Conference Location:
Dublin, Ireland
Description:
Event Theme: Influencing Global Health Through the Advancement of Nursing Scholarship

Full metadata record

DC FieldValue Language
dc.language.isoen_USen
dc.type.categoryFull-texten
dc.formatText-based Documenten
dc.typePosteren
dc.evidence.levelN/Aen
dc.research.approachN/Aen
dc.titleGaps in Palliative Care Provision in Saskatchewan, Canada: Learning From Palliative Care Managementen_US
dc.contributor.authorFowler-Kerry, Susan Evaen
dc.contributor.authorRacine, Louiseen
dc.contributor.departmentMu Sigmaen
dc.author.detailsSusan Eva Fowler-Kerry, PhD, RN, Professional Experience: Full Professor with Tenure, College of Nursing 30 years. Taught in both undergraduate and graduate programs. Research focus, pediatric pain, palliative care and Global Health. Received funding from local, national and International founding counsels. Invited consultant for WHO, PAHO, European Union, Middle East Cancer Consortium and George Soros Foundation. Director of the Royal Bank of Canada, Nurses for Kids Program. Editor of 2 texts, numerous refereed publications and reports. Forty Invited Keynotes nationally and internationally. Developed two International Interdisciplinary practicums in Philippines and Uganda focus maternal-Child care. Currently sits on three boards, Saskatchewan Palliative Care, International Children’s Palliative Care Network (ICPCN) and the University of Saskatchewan Faculty Association. Author Summary: Dr. Susan Fowler-Kerry, RN, PhD is a Tenured Full-Professor. Her program of research focuses on Global issues in Child Health,a specialty in Pediatric Pain and Palliative care. Her international experiences are directed at developing and evaluating pediatric palliative community based programs. She has published over 78 reviewed articles, and edited 2 books. Thru her international collaborations she has learned the art and craft of creativity, original thinking, and most importantly thinking, “Outside the box”.en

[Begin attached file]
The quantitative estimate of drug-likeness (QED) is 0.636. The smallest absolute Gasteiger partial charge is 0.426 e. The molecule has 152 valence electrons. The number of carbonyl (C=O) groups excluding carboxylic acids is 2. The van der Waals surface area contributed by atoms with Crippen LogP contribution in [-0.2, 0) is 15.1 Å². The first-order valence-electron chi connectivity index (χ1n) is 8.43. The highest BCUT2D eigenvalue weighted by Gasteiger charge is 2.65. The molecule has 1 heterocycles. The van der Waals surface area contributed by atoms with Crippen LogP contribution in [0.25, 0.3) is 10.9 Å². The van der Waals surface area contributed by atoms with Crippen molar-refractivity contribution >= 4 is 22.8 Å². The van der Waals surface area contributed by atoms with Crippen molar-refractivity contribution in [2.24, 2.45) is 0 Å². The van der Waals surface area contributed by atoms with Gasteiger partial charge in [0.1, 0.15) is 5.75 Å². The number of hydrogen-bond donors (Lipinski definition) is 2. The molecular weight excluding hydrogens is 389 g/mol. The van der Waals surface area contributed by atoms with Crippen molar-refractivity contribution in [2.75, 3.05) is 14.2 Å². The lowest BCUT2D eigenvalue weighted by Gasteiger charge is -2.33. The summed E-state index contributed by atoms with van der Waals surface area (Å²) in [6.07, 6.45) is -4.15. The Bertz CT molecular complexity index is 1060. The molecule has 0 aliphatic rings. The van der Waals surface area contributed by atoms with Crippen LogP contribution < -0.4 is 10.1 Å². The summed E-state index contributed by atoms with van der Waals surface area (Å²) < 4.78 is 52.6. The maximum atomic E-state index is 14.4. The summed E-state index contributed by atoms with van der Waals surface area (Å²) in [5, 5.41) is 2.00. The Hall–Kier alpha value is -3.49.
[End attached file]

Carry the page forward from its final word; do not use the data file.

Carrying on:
dc.identifier.urihttp://hdl.handle.net/10755/621986-